Title:A bungalow in California,” by Noel Kelsch, RDHAP Note: If you recognize the author’s name, yes, she is another columnist (Infection Control) who writes feature articles from time to time. In this case, she’s describing a rather idyllic setting for an “independent” dental hygiene practice.Quote: When you walk into the California bungalow style building that houses Lisa Klockenteger’s dental hygiene practice, you cannot help but feel like you have just arrived at your favorite aunt’s home. The architecture of this green gabled building with a sloping roof takes you to another place and time. The front of the building is surrounded by a large porch that has wicker chairs for clients to relax in and enjoy the smell of lavender that fills the garden and the air. The ambiance is soft and clean with white and cream covering the walls; lace curtains and eclectic antiques surround you.November 2011 issue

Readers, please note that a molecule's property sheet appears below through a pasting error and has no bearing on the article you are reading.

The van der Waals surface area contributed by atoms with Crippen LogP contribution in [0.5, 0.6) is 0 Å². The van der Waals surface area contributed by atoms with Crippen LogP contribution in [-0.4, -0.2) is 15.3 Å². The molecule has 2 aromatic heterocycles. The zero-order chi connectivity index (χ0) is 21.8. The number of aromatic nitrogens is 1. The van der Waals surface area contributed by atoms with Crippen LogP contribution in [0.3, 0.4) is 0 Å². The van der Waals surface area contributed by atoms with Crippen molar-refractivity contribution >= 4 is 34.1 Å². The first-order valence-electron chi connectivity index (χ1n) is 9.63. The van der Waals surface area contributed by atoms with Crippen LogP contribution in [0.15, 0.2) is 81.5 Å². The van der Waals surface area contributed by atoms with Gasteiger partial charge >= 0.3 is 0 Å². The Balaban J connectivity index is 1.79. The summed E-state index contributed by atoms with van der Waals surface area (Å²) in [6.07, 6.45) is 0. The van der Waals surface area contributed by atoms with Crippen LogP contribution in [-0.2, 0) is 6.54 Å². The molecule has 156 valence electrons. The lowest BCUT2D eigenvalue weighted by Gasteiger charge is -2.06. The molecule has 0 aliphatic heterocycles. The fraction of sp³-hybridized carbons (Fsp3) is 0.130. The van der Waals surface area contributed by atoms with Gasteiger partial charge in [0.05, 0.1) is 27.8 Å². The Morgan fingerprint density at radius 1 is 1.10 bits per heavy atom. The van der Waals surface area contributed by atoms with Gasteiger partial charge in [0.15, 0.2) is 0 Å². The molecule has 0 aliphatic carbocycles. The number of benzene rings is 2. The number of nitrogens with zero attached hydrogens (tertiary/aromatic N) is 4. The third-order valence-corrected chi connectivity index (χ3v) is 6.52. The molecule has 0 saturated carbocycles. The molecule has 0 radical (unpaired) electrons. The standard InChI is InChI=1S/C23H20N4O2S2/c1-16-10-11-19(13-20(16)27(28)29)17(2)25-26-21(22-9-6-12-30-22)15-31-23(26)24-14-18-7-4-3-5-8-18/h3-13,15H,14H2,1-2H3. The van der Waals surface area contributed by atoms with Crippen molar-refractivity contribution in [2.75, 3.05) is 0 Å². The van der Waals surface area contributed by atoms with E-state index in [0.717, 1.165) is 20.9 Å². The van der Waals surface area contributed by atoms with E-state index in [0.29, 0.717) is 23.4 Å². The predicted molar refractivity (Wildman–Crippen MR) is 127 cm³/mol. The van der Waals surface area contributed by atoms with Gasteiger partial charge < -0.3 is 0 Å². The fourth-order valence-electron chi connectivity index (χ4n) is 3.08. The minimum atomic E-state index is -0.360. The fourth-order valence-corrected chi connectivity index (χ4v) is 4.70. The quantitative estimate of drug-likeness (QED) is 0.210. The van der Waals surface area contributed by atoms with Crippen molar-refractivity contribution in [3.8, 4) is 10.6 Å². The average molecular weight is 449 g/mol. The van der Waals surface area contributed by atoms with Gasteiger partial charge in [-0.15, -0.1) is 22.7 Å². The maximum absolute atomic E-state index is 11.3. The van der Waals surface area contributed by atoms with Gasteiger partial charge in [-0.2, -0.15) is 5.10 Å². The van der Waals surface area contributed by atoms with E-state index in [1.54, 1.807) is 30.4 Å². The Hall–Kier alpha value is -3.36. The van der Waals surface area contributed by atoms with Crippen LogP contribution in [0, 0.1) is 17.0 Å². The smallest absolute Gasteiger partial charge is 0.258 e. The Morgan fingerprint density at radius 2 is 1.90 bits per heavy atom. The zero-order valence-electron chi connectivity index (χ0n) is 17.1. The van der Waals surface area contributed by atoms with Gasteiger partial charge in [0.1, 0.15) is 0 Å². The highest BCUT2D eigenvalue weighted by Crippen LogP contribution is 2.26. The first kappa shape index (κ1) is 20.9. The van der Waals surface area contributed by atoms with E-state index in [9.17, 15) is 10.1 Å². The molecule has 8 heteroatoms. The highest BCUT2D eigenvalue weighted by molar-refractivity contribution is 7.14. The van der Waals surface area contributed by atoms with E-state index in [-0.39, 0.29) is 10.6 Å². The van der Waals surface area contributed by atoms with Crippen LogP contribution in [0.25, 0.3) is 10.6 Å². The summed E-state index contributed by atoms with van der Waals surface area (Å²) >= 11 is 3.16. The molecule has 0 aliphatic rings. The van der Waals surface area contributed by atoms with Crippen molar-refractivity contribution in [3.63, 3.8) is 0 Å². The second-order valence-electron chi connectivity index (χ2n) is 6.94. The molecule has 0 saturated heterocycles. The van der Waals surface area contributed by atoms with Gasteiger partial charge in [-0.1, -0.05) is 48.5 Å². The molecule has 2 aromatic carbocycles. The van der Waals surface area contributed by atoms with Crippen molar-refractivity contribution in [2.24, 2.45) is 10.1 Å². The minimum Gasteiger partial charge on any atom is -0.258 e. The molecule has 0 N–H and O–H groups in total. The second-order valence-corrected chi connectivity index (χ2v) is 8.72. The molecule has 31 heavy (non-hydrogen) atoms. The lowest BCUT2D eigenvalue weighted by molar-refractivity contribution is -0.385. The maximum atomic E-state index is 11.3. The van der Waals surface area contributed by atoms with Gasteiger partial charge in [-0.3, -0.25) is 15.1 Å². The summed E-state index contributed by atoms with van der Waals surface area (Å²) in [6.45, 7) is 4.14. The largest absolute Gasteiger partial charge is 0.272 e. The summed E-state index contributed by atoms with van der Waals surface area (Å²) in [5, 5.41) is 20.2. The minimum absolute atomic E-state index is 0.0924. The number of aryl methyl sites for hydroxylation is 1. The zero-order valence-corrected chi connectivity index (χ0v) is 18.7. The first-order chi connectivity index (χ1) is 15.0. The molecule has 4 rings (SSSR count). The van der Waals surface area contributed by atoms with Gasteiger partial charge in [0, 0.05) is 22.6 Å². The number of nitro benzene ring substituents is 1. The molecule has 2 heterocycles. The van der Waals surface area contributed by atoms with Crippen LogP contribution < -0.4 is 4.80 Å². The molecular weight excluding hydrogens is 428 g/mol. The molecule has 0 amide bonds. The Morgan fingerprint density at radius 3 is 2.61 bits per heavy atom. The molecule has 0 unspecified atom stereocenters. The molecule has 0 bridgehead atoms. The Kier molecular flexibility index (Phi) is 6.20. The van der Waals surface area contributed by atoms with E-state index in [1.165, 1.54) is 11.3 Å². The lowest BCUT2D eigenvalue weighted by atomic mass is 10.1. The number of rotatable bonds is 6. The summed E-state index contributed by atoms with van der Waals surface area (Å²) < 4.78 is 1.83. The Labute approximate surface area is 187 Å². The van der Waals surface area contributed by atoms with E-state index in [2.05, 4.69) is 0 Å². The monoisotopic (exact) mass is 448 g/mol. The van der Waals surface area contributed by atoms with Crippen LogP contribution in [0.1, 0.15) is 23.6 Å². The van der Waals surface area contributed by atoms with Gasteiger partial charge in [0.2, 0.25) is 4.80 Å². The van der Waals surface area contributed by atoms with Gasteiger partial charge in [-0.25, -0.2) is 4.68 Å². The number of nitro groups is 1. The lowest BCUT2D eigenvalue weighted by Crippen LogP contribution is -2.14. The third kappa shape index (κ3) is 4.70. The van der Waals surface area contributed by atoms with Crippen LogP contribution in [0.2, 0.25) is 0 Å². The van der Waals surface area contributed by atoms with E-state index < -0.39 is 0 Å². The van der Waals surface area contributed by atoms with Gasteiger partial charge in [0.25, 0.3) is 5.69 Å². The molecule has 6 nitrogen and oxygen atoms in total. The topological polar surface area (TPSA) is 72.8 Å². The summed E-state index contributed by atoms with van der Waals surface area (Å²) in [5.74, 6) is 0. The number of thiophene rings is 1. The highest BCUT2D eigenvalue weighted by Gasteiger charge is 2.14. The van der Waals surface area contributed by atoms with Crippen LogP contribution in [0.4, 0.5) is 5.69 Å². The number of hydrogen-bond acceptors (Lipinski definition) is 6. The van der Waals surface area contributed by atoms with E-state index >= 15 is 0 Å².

Title:Are you kidding me?” by Thomas ViolaNote: The author is a pharmacist who is somewhat skeptical about the deluge of pain medications prescribed by dental offices on Friday afternoons.Quote: Also, not every prescription we receive for opioid analgesics is questionable. I am just astounded by how many are. The sheer volume often leaves me feeling more like a goalie than a guardian of my patients’ health care.December 2011 issue
You’re holding the issue in your hands. What’s your pick?